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The burn pit at Balad Air Base, Iraq, was in full operation in 2008.  President Joe Biden on Tuesday, March 1, 2022, during his State of the Union address is scheduled to announce plans to provide health care and disability compensation to more veterans who are suffering the effects of toxic exposure.

The burn pit at Balad Air Base, Iraq, was in full operation in 2008. President Joe Biden on Tuesday, March 1, 2022, during his State of the Union address is scheduled to announce plans to provide health care and disability compensation to more veterans who are suffering the effects of toxic exposure. (Stars and Stripes)

WASHINGTON — President Joe Biden on Tuesday night during his State of the Union address is scheduled to announce plans to provide health care and disability compensation to more veterans who are suffering the effects of toxic exposure, according to a senior administration official.

The Department of Veterans Affairs will soon initiate a federal rulemaking process to add nine rare respiratory cancers to the department’s presumptive list, according to the official. Being on the list means the government acknowledges a veteran’s military service caused their medical condition, and it lowers the amount of evidence that a veteran must provide to receive benefits.

Biden also will announce his support for legislation that would expand health care and disability compensation to veterans who served in areas where they were exposed to toxic burn pits, according to the senior administration official, who spoke to reporters Tuesday on the condition of anonymity.

“The president has been clear he wants a bill to make it to his desk that he can sign that will expand health care and deliver benefits for those who’ve experienced the harmful health effects associated with toxic exposures,” the official said.

Biden, facing a stalled domestic agenda, will use his first State of the Union address to lay out a “unity agenda” that includes policies that Democrats and Republicans have historically supported, the official said. Proposed policymaking for veterans is part of the strategy.

Momentum has been building in Congress during the past several years to support veterans who developed illnesses after being exposed to open-air burn pits, which were used throughout the 1990s and the post-9/11 wars to burn garbage, jet fuel, paint, medical waste and plastics. Veterans diagnosed with cancers, respiratory issues and lung diseases at young ages have sought VA benefits and health care, but the department contended for years that there wasn’t sufficient evidence to link the illnesses to their military service.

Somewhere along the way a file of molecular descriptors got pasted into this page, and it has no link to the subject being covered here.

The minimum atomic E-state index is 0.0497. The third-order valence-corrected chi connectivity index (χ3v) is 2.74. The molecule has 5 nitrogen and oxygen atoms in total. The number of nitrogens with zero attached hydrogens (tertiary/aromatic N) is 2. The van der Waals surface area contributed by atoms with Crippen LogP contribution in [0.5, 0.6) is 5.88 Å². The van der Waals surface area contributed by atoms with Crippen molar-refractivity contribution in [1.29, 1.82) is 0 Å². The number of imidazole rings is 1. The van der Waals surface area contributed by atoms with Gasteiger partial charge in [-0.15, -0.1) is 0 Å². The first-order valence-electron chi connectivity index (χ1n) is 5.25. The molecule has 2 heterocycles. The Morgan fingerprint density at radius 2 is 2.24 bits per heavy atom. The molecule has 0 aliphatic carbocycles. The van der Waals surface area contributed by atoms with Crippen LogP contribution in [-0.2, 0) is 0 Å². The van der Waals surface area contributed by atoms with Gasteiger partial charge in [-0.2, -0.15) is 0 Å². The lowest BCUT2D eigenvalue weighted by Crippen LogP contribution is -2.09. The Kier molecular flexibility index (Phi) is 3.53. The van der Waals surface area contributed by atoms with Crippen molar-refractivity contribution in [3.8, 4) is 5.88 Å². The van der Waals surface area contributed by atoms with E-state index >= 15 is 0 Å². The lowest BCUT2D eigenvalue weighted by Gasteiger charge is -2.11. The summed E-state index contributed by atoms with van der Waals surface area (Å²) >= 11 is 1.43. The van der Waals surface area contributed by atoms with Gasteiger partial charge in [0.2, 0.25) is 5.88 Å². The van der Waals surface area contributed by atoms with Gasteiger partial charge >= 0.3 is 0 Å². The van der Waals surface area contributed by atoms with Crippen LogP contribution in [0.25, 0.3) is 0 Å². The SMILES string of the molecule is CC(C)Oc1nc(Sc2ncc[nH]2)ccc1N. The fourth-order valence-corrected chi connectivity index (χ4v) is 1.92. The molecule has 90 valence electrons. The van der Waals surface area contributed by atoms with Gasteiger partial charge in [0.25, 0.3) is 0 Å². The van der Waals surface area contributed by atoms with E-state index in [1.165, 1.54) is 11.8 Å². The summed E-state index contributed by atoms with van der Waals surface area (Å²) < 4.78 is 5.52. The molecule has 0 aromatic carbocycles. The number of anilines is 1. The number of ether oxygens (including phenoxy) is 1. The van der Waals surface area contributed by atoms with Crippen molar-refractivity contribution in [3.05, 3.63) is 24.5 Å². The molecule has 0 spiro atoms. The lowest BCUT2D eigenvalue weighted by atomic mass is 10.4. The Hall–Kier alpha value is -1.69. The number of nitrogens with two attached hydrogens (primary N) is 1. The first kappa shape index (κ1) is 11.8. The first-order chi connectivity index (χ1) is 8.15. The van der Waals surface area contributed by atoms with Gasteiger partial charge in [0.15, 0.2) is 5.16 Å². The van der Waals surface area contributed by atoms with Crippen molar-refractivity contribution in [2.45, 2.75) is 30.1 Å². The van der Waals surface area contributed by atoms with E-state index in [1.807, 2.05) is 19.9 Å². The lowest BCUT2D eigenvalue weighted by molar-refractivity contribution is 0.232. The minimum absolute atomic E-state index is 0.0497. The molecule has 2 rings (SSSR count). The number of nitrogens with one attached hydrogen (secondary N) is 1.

Capitol Hill lawmakers agree about the need to address the issue, but they’re working on two competing strategies.

The Senate passed a bill last month that would expand health care to more veterans who served in areas with toxic burn pits, but it doesn’t address benefits, such as disability compensation. The leaders of the Senate Veterans’ Affairs Committee, who sponsored the bill, insisted the measure is just a first step in a three-phase approach that would provide health care and benefits incrementally. The cost of the bill totals $1 billion, according to the office of Sen. Jon Tester, D-Mont., chairman of committee.

The House, on the other hand, is attempting to pass one large bill that would expand health care to about 1.5 million veterans while also making millions of veterans newly eligible for disability compensation. According to the Congressional Budget Office, that measure would cost about $208 billion for the next decade.

Rep. Mark Takano, D-Calif., the chairman of the House Committee on Veterans’ Affairs, is expecting that bill to be voted on this week in the House.

Rep. Mike Bost of Illinois, the ranking Republican on the committee, prefers the Senate’s measure and criticized House Democrats on Monday for not working with Republicans and “failing to be fiscally responsible.”